- Oil, Gas Logistics Suffers Low Investment
The growth of the nation’s oil and gas logistics industry is being hampered by low investment, which is largely due to lack of a level playing field among operators, our correspondent has learnt.
According to the Managing Director, Lagos Deep Offshore Logistics base, Dr. Amy Jadesimi, the industry across West Africa is worth over $200bn.
She said, “It is a massive industry. We have to remember that most countries in West Africa are discovering oil. But Nigeria still has higher oil and gas reserves than any other country in the region. So, if you are looking at the country that is going to spend the most for logistics, it is Nigeria.
“If you are looking at the country, therefore, that has the most to gain by being the hub and by domesticating all of its logistics-related activities in the country, it is also Nigeria. And finally, if you are looking at the country that cannot afford to continue to squeeze the market — keep the market small; that cannot afford to have foreign-controlled monopoly dominating the market and pushing indigenous players to one side, then that is also Nigeria.”
She stressed the need to lower the costs of operations and increase competition in the market.
“We can find significant cost savings if people patronise new facilities in Lagos and in other places. We have to encourage long-term private sector Nigerian investment so that we can make Nigeria an attractive investment destination. LADOL is making Nigeria an attractive investment destination, and that is very important at a time like this when people are choosing destinations in the world or in Africa to invest in,” Jadesimi said.
She said LADOL, which had been investing for 15 years and operational for 10 years, had yet to break even because “we keep investing”.
According to her, around $500m has been invested in the LADOL free zone so far.
The LADOL MD said since the passing of the Local Content Act in 2010, there had been an estimated $2bn to $4bn of investments by Nigerians building new capacity.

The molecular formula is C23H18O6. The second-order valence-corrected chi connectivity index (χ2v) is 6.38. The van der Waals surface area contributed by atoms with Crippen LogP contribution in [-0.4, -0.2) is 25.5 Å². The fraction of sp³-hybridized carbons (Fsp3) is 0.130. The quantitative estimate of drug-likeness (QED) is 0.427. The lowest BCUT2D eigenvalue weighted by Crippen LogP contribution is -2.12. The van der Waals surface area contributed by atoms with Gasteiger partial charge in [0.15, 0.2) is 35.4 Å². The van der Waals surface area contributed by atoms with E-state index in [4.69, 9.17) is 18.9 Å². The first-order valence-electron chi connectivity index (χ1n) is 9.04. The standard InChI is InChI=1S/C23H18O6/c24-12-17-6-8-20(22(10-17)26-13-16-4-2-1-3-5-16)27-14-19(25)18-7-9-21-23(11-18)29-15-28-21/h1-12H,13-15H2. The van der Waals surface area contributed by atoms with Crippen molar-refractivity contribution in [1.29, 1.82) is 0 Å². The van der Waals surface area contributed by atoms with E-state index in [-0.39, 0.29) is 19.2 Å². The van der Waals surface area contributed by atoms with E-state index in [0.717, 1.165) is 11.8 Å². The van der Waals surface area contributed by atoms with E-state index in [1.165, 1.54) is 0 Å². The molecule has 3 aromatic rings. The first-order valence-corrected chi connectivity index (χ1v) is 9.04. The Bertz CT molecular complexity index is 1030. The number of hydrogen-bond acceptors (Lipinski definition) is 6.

She, however, said, “We need a lot more; and we probably need at least $10bn of investments in the next few years. For the first time, we are seeing Nigerians being able to participate and add value to this important sector.
“We need to collaborate as Nigerians because we have a mountain to climb. We are focused right now on collaboration for LADOL to really be successful; to achieve our mission of making Nigeria the West Africa’s hub, there needs to be more LADOLs across Nigeria.
“We have to build more capacity so that when a client has a project and wants to build 50,000 tonnes, we have enough capacity within Nigeria to do that. What we need the government to do is to enforce the laws that we already have which guarantee a level playing field for investors.”
The Managing Director, Nigerian Ports Authority, Hadiza Usman, had recently promised to discourage monopoly and promote transparency in the logistics industry.
“We appreciate the need for local content development and we will push for its success in Nigeria. We will ensure enabling environment and the necessary legislation to block any form of monopoly in the logistics subsector,” she said.
Egypt Leads Nigeria, South Africa in Foreign Direct Investment
The United Nations Trade Association has Nigeria recorded a total of $2.6 billion in Foreign Direct Investment (FDI) in 2020, below the $3.3 billion posted in the preceeding year.
South Africa, Africa’s most industrialised nation, reported $2.5 billion during the same year, slightly below Africa’s largest economy and 50 percent below the $4.6 billion attracted a year earlier.
The report also noted that Africa recorded a total of $38 billion FDI in the same year, representing a 18 percent decline from the $46 billion posted in the corresponding year of 2019.